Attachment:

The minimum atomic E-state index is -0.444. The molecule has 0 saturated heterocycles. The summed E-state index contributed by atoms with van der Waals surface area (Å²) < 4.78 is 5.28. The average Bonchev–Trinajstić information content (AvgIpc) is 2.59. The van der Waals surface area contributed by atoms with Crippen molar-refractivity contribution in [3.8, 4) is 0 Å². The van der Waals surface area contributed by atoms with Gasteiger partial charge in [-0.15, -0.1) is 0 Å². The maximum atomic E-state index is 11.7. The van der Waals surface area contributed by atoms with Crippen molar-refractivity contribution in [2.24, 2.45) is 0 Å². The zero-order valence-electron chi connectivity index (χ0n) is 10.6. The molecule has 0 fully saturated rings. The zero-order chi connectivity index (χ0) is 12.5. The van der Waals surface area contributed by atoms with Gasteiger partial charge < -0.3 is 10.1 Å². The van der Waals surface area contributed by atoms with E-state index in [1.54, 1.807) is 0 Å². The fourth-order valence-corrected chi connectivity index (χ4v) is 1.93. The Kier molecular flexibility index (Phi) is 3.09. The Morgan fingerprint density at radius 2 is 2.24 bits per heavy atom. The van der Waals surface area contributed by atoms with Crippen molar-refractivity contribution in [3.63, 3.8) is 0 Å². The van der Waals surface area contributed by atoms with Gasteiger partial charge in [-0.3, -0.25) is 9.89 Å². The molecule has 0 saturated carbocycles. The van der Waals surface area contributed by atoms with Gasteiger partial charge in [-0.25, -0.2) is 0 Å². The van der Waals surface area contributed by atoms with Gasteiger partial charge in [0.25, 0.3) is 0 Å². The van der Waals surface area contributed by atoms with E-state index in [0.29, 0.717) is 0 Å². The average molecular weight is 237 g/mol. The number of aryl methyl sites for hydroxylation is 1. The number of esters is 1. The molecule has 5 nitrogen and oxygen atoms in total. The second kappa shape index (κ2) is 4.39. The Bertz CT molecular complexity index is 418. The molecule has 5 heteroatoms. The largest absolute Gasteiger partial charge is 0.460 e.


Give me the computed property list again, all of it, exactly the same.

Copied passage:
The minimum atomic E-state index is -0.444. The molecule has 0 saturated heterocycles. The summed E-state index contributed by atoms with van der Waals surface area (Å²) < 4.78 is 5.28. The average Bonchev–Trinajstić information content (AvgIpc) is 2.59. The van der Waals surface area contributed by atoms with Crippen molar-refractivity contribution in [3.8, 4) is 0 Å². The van der Waals surface area contributed by atoms with Gasteiger partial charge in [-0.15, -0.1) is 0 Å². The maximum atomic E-state index is 11.7. The van der Waals surface area contributed by atoms with Crippen molar-refractivity contribution in [2.24, 2.45) is 0 Å². The zero-order valence-electron chi connectivity index (χ0n) is 10.6. The molecule has 0 fully saturated rings. The zero-order chi connectivity index (χ0) is 12.5. The van der Waals surface area contributed by atoms with Gasteiger partial charge < -0.3 is 10.1 Å². The van der Waals surface area contributed by atoms with E-state index in [1.54, 1.807) is 0 Å². The fourth-order valence-corrected chi connectivity index (χ4v) is 1.93. The Kier molecular flexibility index (Phi) is 3.09. The Morgan fingerprint density at radius 2 is 2.24 bits per heavy atom. The van der Waals surface area contributed by atoms with Crippen molar-refractivity contribution in [3.63, 3.8) is 0 Å². The van der Waals surface area contributed by atoms with Gasteiger partial charge in [-0.3, -0.25) is 9.89 Å². The molecule has 0 saturated carbocycles. The van der Waals surface area contributed by atoms with Gasteiger partial charge in [-0.25, -0.2) is 0 Å². The van der Waals surface area contributed by atoms with Gasteiger partial charge in [0.25, 0.3) is 0 Å². The van der Waals surface area contributed by atoms with E-state index in [0.29, 0.717) is 0 Å². The average molecular weight is 237 g/mol. The number of aryl methyl sites for hydroxylation is 1. The number of esters is 1. The molecule has 5 nitrogen and oxygen atoms in total. The second kappa shape index (κ2) is 4.39. The Bertz CT molecular complexity index is 418. The molecule has 5 heteroatoms. The largest absolute Gasteiger partial charge is 0.460 e.